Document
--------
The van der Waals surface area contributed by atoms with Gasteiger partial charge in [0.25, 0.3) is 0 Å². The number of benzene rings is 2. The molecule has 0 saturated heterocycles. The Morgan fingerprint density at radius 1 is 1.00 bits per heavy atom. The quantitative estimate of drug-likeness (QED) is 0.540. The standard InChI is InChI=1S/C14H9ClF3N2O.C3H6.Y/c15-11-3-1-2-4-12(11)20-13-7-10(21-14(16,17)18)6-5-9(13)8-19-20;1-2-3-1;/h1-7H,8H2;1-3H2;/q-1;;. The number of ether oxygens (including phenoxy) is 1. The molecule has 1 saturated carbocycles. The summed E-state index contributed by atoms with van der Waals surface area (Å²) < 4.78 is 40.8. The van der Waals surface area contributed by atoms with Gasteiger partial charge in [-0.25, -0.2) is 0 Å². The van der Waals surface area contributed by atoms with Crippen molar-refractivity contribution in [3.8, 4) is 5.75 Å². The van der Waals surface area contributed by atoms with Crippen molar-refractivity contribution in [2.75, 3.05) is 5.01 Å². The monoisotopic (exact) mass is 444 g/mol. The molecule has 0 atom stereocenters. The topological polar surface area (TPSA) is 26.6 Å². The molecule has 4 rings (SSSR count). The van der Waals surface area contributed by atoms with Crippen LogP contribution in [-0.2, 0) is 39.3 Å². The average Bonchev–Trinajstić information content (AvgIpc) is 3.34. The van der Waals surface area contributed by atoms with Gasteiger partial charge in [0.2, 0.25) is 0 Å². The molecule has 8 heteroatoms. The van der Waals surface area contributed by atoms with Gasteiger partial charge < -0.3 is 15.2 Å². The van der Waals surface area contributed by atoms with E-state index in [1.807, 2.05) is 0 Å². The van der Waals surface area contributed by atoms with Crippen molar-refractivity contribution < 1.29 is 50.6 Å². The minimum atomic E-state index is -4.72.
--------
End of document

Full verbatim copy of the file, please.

The van der Waals surface area contributed by atoms with Gasteiger partial charge in [0.25, 0.3) is 0 Å². The number of benzene rings is 2. The molecule has 0 saturated heterocycles. The Morgan fingerprint density at radius 1 is 1.00 bits per heavy atom. The quantitative estimate of drug-likeness (QED) is 0.540. The standard InChI is InChI=1S/C14H9ClF3N2O.C3H6.Y/c15-11-3-1-2-4-12(11)20-13-7-10(21-14(16,17)18)6-5-9(13)8-19-20;1-2-3-1;/h1-7H,8H2;1-3H2;/q-1;;. The number of ether oxygens (including phenoxy) is 1. The molecule has 1 saturated carbocycles. The summed E-state index contributed by atoms with van der Waals surface area (Å²) < 4.78 is 40.8. The van der Waals surface area contributed by atoms with Gasteiger partial charge in [-0.25, -0.2) is 0 Å². The van der Waals surface area contributed by atoms with Crippen molar-refractivity contribution in [3.8, 4) is 5.75 Å². The van der Waals surface area contributed by atoms with Crippen molar-refractivity contribution in [2.75, 3.05) is 5.01 Å². The monoisotopic (exact) mass is 444 g/mol. The molecule has 0 atom stereocenters. The topological polar surface area (TPSA) is 26.6 Å². The molecule has 4 rings (SSSR count). The van der Waals surface area contributed by atoms with Crippen LogP contribution in [-0.2, 0) is 39.3 Å². The average Bonchev–Trinajstić information content (AvgIpc) is 3.34. The van der Waals surface area contributed by atoms with Gasteiger partial charge in [0.2, 0.25) is 0 Å². The molecule has 8 heteroatoms. The van der Waals surface area contributed by atoms with Gasteiger partial charge < -0.3 is 15.2 Å². The van der Waals surface area contributed by atoms with E-state index in [1.807, 2.05) is 0 Å². The van der Waals surface area contributed by atoms with Crippen molar-refractivity contribution < 1.29 is 50.6 Å². The minimum atomic E-state index is -4.72.